Who's Acting On On-Line Advertising In Canada?

Toronto - Saturday, April 6, 2002 - By: Stewart MacDonald


We've all seen the annoying banner ads at the top of our browser screens and cursed at the popup windows which seem to slow internet traffic to a crawl. Internet purists whine about the commercialization of the web and on-line advertising seems to be running rampant...



does it work?

But does it really work? Who is paying attention, and more to the point is anybody spending money because of it?


At first glance you wouldn't think so. After all if there was any money to be made, no matter how little, there should be a horde of service providers and a number of professional trade associations struggling to compete for advertising dollars. In fact the opposite is true. The homepage of Canada's Internet Advertising Bureau (IAB) lists only 100 firms as being members and a keyword search on my favourite Canadian search engine for "banner ad" only returned nine service providers, and most of these have parent companies in the United States.




It looks as if somebody has dropped the ball, though. Canadian consumers are reacting to on-line advertising and companies which are ignoring this medium are missing out on reaching new customers.




A few colleagues and I recently conducted a controlled email survey on the topic of the availability of Canadian content on the world wide web, and one of the questions we asked was "Have you ever visited a Canadian website, used a Canadian service or purchased a Canadian product as the result of on-line advertising?" What we found was that although the majority (71%) claim not to be influenced by on-line advertising at all, a surprising 29% are.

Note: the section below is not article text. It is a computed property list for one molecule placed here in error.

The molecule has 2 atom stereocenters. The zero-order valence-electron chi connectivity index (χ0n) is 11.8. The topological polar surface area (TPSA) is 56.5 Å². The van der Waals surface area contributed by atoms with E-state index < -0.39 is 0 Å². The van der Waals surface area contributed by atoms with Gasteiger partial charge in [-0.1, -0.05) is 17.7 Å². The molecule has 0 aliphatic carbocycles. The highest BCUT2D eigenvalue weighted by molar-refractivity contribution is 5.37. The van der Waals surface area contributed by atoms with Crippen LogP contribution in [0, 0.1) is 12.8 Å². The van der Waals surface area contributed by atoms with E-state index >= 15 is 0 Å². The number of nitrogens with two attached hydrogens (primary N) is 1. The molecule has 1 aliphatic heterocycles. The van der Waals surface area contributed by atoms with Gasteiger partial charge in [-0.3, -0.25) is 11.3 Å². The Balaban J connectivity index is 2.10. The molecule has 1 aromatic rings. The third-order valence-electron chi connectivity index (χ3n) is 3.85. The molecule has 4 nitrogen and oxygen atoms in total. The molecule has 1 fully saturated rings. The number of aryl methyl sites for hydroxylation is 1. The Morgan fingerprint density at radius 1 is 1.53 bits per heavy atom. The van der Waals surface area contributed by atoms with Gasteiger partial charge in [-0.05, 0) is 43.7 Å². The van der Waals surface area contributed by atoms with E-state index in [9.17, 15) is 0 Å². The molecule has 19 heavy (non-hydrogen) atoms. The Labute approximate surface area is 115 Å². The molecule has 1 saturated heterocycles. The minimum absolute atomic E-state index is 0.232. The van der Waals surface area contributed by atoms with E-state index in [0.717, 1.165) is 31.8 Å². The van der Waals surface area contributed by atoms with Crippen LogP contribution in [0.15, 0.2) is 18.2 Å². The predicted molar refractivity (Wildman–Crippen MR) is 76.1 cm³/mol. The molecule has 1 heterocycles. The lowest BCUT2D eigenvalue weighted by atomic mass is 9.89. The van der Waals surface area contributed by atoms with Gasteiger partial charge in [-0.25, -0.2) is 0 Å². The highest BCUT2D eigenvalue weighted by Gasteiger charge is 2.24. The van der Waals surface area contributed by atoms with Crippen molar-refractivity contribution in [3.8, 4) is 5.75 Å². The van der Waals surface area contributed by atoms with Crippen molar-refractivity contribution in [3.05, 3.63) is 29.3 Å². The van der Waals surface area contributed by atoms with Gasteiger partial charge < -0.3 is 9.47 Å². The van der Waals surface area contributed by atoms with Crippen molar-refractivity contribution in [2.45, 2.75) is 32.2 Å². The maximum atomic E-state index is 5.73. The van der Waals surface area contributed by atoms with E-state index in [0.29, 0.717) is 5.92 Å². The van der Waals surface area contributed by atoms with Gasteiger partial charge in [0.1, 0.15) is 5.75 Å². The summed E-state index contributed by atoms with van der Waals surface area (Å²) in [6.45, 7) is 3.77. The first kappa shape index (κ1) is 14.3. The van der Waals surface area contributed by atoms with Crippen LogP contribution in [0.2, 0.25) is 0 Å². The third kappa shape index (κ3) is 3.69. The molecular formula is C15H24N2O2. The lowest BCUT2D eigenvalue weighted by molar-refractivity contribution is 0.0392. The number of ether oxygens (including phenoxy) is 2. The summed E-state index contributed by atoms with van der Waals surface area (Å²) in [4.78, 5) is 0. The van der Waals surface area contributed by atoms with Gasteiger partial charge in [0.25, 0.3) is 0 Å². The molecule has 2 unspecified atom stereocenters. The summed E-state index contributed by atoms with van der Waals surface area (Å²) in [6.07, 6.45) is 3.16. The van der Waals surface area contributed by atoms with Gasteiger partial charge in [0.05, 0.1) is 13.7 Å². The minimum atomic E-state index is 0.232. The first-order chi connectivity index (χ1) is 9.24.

And some groups are paying more attention than others.




Women are acting more frequently on on-line advertising than men (35% vs. 26%). There may be some truth to stereotype that women love to spend money, or it might be that women tend to be the principal shoppers for households (after all, many men still aren't that comfortable in the grocery store). Either way, female respondents advise that they react more frequently to on-line advertising messages than men.




Single internet users are paying more attention to web ads (33% vs. 27% for all other groups). It makes sense, single shoppers have a greater disposable income than their married, divorced, separated and widowed counterparts.



35 - 50

People between the ages of 35 and 50 act most often on on-line advertising (40% vs. 23% for all other age categories). Canadians in this age bracket tend to be in their peak earning years, already own most of the bare necessities and should have a higher disposable income than those with entry level jobs or those just getting by on pensions.




University graduates are more open to advertising messages (41% vs. 22% for all other groups). University graduates are paying more attention to on-line advertising than respondents from other educational backgrounds. It stands to reason that better educated people get better jobs and should have more money to spend but it also goes to show that being bright is no defence against a well-thought-out advertising campaign.